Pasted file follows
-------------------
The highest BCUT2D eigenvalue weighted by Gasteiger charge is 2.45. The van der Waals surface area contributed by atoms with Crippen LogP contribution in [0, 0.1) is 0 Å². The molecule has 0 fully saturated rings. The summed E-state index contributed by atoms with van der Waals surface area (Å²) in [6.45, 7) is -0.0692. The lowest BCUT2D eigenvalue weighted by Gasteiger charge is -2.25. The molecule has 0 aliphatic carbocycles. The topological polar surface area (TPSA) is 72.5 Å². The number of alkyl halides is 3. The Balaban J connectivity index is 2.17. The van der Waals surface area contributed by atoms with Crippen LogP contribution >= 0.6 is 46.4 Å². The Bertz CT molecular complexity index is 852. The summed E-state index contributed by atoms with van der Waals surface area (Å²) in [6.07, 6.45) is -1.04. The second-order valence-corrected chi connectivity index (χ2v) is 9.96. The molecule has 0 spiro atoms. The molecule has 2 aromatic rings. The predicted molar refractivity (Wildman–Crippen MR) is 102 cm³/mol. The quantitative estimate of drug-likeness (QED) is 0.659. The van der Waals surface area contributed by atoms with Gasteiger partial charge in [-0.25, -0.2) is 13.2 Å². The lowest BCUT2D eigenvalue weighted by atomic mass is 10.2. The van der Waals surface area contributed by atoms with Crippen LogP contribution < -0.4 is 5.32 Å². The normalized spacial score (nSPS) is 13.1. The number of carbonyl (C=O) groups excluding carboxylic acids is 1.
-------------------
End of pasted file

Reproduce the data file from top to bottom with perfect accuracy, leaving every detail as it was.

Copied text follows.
The highest BCUT2D eigenvalue weighted by Gasteiger charge is 2.45. The van der Waals surface area contributed by atoms with Crippen LogP contribution in [0, 0.1) is 0 Å². The molecule has 0 fully saturated rings. The summed E-state index contributed by atoms with van der Waals surface area (Å²) in [6.45, 7) is -0.0692. The lowest BCUT2D eigenvalue weighted by Gasteiger charge is -2.25. The molecule has 0 aliphatic carbocycles. The topological polar surface area (TPSA) is 72.5 Å². The number of alkyl halides is 3. The Balaban J connectivity index is 2.17. The van der Waals surface area contributed by atoms with Crippen LogP contribution >= 0.6 is 46.4 Å². The Bertz CT molecular complexity index is 852. The summed E-state index contributed by atoms with van der Waals surface area (Å²) in [6.07, 6.45) is -1.04. The second-order valence-corrected chi connectivity index (χ2v) is 9.96. The molecule has 0 spiro atoms. The molecule has 2 aromatic rings. The predicted molar refractivity (Wildman–Crippen MR) is 102 cm³/mol. The quantitative estimate of drug-likeness (QED) is 0.659. The van der Waals surface area contributed by atoms with Gasteiger partial charge in [-0.25, -0.2) is 13.2 Å². The lowest BCUT2D eigenvalue weighted by atomic mass is 10.2. The van der Waals surface area contributed by atoms with Crippen LogP contribution < -0.4 is 5.32 Å². The normalized spacial score (nSPS) is 13.1. The number of carbonyl (C=O) groups excluding carboxylic acids is 1.